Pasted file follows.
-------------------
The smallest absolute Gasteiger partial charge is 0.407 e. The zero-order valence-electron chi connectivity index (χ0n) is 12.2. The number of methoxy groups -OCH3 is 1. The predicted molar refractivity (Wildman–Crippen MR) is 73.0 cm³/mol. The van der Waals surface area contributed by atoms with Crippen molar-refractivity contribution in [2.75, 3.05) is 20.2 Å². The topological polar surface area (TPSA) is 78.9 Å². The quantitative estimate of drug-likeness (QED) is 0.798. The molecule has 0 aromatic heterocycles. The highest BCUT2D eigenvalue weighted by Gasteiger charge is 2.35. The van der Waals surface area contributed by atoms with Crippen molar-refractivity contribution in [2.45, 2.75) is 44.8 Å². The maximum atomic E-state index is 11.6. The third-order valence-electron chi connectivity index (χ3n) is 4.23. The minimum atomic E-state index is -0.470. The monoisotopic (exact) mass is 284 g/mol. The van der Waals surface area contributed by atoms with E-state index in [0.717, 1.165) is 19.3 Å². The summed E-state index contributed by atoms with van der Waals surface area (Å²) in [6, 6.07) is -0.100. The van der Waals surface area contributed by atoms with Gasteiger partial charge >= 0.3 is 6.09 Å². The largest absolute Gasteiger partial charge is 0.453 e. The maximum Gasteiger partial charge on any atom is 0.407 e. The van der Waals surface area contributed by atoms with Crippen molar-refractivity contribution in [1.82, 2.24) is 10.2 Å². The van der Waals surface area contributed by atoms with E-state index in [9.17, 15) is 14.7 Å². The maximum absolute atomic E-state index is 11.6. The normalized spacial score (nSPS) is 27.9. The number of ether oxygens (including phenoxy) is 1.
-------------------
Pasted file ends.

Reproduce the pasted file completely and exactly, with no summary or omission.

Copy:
The smallest absolute Gasteiger partial charge is 0.407 e. The zero-order valence-electron chi connectivity index (χ0n) is 12.2. The number of methoxy groups -OCH3 is 1. The predicted molar refractivity (Wildman–Crippen MR) is 73.0 cm³/mol. The van der Waals surface area contributed by atoms with Crippen molar-refractivity contribution in [2.75, 3.05) is 20.2 Å². The topological polar surface area (TPSA) is 78.9 Å². The quantitative estimate of drug-likeness (QED) is 0.798. The molecule has 0 aromatic heterocycles. The highest BCUT2D eigenvalue weighted by Gasteiger charge is 2.35. The van der Waals surface area contributed by atoms with Crippen molar-refractivity contribution in [2.45, 2.75) is 44.8 Å². The maximum atomic E-state index is 11.6. The third-order valence-electron chi connectivity index (χ3n) is 4.23. The minimum atomic E-state index is -0.470. The monoisotopic (exact) mass is 284 g/mol. The van der Waals surface area contributed by atoms with E-state index in [0.717, 1.165) is 19.3 Å². The summed E-state index contributed by atoms with van der Waals surface area (Å²) in [6, 6.07) is -0.100. The van der Waals surface area contributed by atoms with Gasteiger partial charge >= 0.3 is 6.09 Å². The largest absolute Gasteiger partial charge is 0.453 e. The maximum Gasteiger partial charge on any atom is 0.407 e. The van der Waals surface area contributed by atoms with Crippen molar-refractivity contribution in [1.82, 2.24) is 10.2 Å². The van der Waals surface area contributed by atoms with E-state index in [9.17, 15) is 14.7 Å². The maximum absolute atomic E-state index is 11.6. The normalized spacial score (nSPS) is 27.9. The number of ether oxygens (including phenoxy) is 1.